Equally worrisome, is Chavez’s threat to divert vital oil supplies going to the United States to foreign tenders if Washington continues meddling in Venezuelan politics. (Venezuela currently provides 15% of US oil imports.)

Chavez star seems to be rising just as Bush’s is beginning to fizzle. While Bush is mired in scandal and war, Chavez is grabbing headlines by promising to give away $4 billion in aid to his neighbors, provide assistance to victims of Hurricane Katrina, and donate cheap heating fuel to the needy in Massachusetts. His generosity has enhanced his stature as a world leader while America’s moral authority vanished sometime between the carpet-bombing of Falluja and the sadistic treatment of prisoners at Abu Ghraib.

Chavez’s popularity has only grown with every scathing brickbat he hurls at the Bush claque. The public obviously enjoys seeing David tweak Goliath’s nose while the giant stumbles blindly from one bloody conflict to the next.

“We are happy that the maximum representatives of the assassin and genocide Empire attack us and call us what they like,” Chavez boomed. “If the dogs are barking, Sancho, it’s because we are riding”.

Chavez’s comments elicited a sharp response from Donald Rumsfeld who said, “We’ve see some populist leadership appealing to masses of people in those countries” that is “worrisome”…Chavez “was elected legally- just as Adolf Hitler was elected legally-and then consolidated his power.”

“Adolf Hitler”?

That’s a stretch even by Rumsfeld’s standards.

Never the less, Chavez dismissed the Defense Secretary’s remarks saying, “Let the dogs of imperialism bark…that’s their role, to bark. Our task is to consolidate this century and the real liberation of our people right now.”

In recent months, Chavez has been aggressively trying to buy weapons from Russia anticipating another American coup or (possible) invasion. (He said that he has proof of a US plan code-named Balboa that was worked out under the Bush administration) He has vowed to cut off the flow of oil to the US if the Bush administration makes another attempt on his life and promised a century-long war if the US invades. Never the less, the prospect of hostilities hasn’t intimidated the effusive Chavez or caused him to tone down his rhetoric.

“The imperialist, mass-murdering, fascist attitude of the president of the United States doesn’t have limits”, Chavez said. “I think Hitler could be a nursery-baby next to George W. Bush”.

Ouch.

Chavez undoubtedly grasps the gravity of his situation and the likelihood that Bush will take military action against him sometime following an attack on Iran. As he noted last week when he was awarded the prestigious Jose Marti prize by UNESCO, the United Nations Educational, Scientific and Cultural organization:

“They will forever try to preserve the US Empire by all means, while we do everything possible to shred it.”

Chavez is persisting with his ambitious plans for agrarian reform, public housing, free health care, and redistribution of wealth. He is reshaping Venezuelan politics and influencing the way we think about governments’ obligations to its citizens.

As Chavez said, “The world needs development and peace, and the only road to peace is justice.”

MIKE WHITNEY can be reached at: fergiewhitney@msn.com

More articles by:

MIKE WHITNEY lives in Washington state. He is a contributor to Hopeless: Barack Obama and the Politics of Illusion (AK Press). Hopeless is also available in a Kindle edition. He can be reached at fergiewhitney@msn.com.

May 23, 2018
Nick Pemberton
Maduro’s Win: A Bright Spot in Dark Times
Ben Debney
A Faustian Bargain with the Climate Crisis
Deepak Tripathi
A Bloody Hot Summer in Gaza: Parallels With Sharpeville, Soweto and Jallianwala Bagh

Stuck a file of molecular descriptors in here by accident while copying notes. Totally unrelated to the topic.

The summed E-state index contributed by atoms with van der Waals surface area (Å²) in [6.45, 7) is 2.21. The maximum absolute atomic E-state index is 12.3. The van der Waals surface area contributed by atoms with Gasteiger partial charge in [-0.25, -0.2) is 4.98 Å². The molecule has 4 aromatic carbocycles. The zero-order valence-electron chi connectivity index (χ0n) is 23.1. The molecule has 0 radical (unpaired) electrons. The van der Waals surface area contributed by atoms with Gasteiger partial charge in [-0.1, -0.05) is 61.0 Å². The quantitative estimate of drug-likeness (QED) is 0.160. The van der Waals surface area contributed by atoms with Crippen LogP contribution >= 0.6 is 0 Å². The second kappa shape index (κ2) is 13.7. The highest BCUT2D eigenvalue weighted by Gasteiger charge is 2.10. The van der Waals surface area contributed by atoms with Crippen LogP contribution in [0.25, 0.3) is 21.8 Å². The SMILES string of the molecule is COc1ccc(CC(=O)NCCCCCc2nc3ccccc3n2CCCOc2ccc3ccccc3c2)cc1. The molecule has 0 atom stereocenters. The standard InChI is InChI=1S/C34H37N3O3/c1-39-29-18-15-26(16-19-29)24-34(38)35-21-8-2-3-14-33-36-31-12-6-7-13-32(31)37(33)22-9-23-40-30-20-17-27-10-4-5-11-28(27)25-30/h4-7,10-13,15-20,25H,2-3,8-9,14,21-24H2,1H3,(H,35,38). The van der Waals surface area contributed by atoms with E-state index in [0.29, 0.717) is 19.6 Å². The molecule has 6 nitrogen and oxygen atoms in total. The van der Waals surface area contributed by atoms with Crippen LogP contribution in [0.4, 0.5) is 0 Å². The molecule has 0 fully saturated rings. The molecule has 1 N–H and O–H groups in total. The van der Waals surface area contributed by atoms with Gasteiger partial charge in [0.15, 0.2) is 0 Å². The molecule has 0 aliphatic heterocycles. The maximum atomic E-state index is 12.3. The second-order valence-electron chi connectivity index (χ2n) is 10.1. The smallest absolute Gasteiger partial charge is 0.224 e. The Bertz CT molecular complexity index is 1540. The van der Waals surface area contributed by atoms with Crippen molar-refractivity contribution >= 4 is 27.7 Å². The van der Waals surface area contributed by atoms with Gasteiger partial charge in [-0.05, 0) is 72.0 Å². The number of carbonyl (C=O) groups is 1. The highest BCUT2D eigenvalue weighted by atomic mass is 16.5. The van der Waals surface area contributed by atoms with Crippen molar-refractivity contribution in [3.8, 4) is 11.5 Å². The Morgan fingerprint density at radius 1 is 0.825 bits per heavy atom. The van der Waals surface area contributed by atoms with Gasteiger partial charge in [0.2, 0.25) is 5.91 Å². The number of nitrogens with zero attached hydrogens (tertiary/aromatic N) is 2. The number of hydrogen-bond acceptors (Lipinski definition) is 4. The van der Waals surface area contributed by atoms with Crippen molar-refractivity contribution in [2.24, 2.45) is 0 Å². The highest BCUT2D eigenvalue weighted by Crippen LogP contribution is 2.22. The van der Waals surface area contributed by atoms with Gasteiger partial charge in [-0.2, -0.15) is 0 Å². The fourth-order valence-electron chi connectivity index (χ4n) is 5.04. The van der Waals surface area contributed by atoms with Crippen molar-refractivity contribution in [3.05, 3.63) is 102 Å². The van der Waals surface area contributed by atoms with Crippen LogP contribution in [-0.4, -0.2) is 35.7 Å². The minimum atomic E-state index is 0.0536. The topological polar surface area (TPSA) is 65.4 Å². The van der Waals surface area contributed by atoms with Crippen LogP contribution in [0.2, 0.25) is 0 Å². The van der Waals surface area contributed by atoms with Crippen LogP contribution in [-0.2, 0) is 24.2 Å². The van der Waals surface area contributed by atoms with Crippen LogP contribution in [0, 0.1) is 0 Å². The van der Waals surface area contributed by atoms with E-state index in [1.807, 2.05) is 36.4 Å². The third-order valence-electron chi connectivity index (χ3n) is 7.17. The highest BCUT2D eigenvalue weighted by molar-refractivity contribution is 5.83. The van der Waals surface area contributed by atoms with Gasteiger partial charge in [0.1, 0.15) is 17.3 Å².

Farhang Jahanpour
Pompeo’s Outrageous Speech on Iran
Josh White
Strange Recollections of Old Labour
CJ Hopkins
The Simulation of Democracy
Lawrence Davidson
In Our Age of State Crimes
Dave Lindorff
The Trump White House is a Chaotic Clown Car Filled with Bozos Who Think They’re Brilliant
Russell Mokhiber
The Corporate Domination of West Virginia
Ty Salandy
The British Royal Wedding, Empire and Colonialism
Laura Flanders
Life or Death to the FCC?
Gary Leupp
Dawn of an Era of Mutual Indignation?
Katalina Khoury
The Notion of Patriarchal White Supremacy Vs. Womanhood
Nicole Rosmarino
The Grassroots Environmental Activist of the Year: Christine Canaly
Caoimhghin Ó Croidheáin
“Michael Inside:” The Prison System in Ireland 
May 22, 2018
Stanley L. Cohen
Broken Dreams and Lost Lives: Israel, Gaza and the Hamas Card
Kathy Kelly
Scourging Yemen
Andrew Levine
November’s “Revolution” Will Not Be Televised
Ted Rall
#MeToo is a Cultural Workaround to a Legal Failure
Gary Leupp
Question for Discussion: Is Russia an Adversary Nation?
Binoy Kampmark
Unsettling the Summits: John Bolton’s Libya Solution
Doug Johnson
As Andrea Horwath Surges, Undecided Voters Threaten to Upend Doug Ford’s Hopes in Canada’s Most Populated Province
Kenneth Surin
Malaysia’s Surprising Election Results
Dana Cook
Canada’s ‘Superwoman’: Margot Kidder
Dean Baker
The Trade Deficit With China: Up Sharply, for Those Who Care
John Feffer
Playing Trump for Peace How the Korean Peninsula Could Become a Bright Spot in a World Gone Mad
Peter Gelderloos
Decades in Prison for Protesting Trump?
Thomas Knapp
Yes, Virginia, There is a Deep State
Andrew Stewart
What the Providence Teachers’ Union Needs for a Win
Jimmy Centeno
Mexico’s First Presidential Debate: All against One
May 21, 2018
Ron Jacobs
Gina Haspell: She’s Certainly Qualified for the Job
Uri Avnery
The Day of Shame
Amitai Ben-Abba
Israel’s New Ideology of Genocide
Patrick Cockburn
Israel is at the Height of Its Power, But the Palestinians are Still There
Frank Stricker
Can We Finally Stop Worrying About Unemployment?
Binoy Kampmark
Royal Wedding Madness
Roy Morrison
Middle East War Clouds Gather
Edward Curtin
Gina Haspel and Pinocchio From Rome
Juana Carrasco Martin
The United States is a Country Addicted to Violence
Dean Baker
Wealth Inequality: It’s Not Clear What It Means
Robert Dodge
At the Brink of Nuclear War, Who Will Lead?
Vern Loomis
If I’m Lying, I’m Dying
Valerie Reynoso
How LBJ initiated the Military Coup in the Dominican Republic
Weekend Edition
May 18, 2018
Friday - Sunday
Andrew Levine
The Donald, Vlad, and Bibi
Robert Fisk
How Long Will We Pretend Palestinians Aren’t People?
FacebookTwitterGoogle+RedditEmail